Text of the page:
Is there a way to monitor Battery charge on a large inventory?

Guillermo Gonzalez
Is getting harder and harder to monitor battery charge on our inventory, These hot days of summer always increase the number of vehicles with dead batteries. It can affect the ability for our sales people to continue the sales process when batteries are dead. I was wondering if anybody knows of any more efficient way to monitor them. Thanks
Lauren Moses
Best thing to do is get either your sales reps or the porters to crank them atleast once a week. We grab our key board and start at one end and crank them all. Since we are a smaller dealer and don't have a ton we let them run about 10 to 15 minutes that go turn them back off and put the keys back on the board. If you have a larger inventory then by the time you get done cranking them all (or in sections if need be) the first ones have already been sitting running for 10 to 15 minutes and you wont need to wait and can just go straight to turning them off. We had a major problem with our 15 Yukon's doing this and it's a HUGE turn off to customers that a new car wont crank. After talking to our service manager he told us to do the above and we haven't had a problem since.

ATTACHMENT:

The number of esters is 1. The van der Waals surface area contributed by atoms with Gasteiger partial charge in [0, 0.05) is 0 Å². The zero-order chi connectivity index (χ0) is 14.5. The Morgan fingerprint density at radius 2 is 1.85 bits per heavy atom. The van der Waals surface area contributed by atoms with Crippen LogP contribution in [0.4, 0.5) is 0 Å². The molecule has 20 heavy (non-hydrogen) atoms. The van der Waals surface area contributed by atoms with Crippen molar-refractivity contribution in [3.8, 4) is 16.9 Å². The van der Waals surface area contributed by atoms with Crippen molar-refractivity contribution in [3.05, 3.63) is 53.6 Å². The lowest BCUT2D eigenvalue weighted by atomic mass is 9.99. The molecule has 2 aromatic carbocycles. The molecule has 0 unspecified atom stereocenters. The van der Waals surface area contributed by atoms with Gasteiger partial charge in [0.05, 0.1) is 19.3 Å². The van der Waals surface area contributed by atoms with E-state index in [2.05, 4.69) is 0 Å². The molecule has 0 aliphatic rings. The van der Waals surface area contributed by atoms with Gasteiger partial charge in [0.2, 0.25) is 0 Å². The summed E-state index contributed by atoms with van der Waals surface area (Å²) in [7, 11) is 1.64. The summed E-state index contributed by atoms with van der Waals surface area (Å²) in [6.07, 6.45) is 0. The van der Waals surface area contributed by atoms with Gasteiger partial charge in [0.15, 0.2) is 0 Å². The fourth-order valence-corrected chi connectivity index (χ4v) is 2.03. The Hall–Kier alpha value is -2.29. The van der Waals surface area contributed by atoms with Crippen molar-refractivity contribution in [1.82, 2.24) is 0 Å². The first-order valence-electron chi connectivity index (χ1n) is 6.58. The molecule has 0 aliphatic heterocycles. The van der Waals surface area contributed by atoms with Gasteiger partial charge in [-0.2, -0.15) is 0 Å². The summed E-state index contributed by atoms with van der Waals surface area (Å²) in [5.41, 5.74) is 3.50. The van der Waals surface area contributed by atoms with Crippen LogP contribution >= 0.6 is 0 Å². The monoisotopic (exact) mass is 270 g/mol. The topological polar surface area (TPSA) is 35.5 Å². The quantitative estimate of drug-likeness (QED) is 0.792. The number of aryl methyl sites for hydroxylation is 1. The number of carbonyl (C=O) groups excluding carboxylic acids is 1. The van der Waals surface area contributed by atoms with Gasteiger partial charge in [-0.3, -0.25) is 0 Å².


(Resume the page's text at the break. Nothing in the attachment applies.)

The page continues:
InterActive DMS
Some of our dealers have success using this company Could be worth the look.
Mark Miller
Most dealers I've worked at use Laurens technique, or they re-organize the lot often enough to start the vehicles once a week. @interactive DMS that looks like an interesting solution that could a godsend to a dealership with a large inventory. I'd be interested in hearing about it's accuracy.
Denim Simkins
like what @lauren and @mark have said the only way I have ever seen it done is when moving the lot or starting and running cars for a period of time. The problem is it is not safe and secure and could take a long period of time on a larger lot. I really like the automated version and really could be a good tool and save time. I agree if I were a customer and went out to see a car with a salesman and it was dead, it would would be a negative. Even when the car is jumpstarted and then going on a test drive all the radio presets would be back at factory default, nav system loading and then the vehicle not running at peak due to the dead battery and the ecm re programming
Lauren Moses
Denim makes a great point about security. Thankfully we are a smaller dealer in a small town that its never been an issue. Just don't do like a rookie did here and use the remote starters to crank them and turn them off...That doesn't end well.

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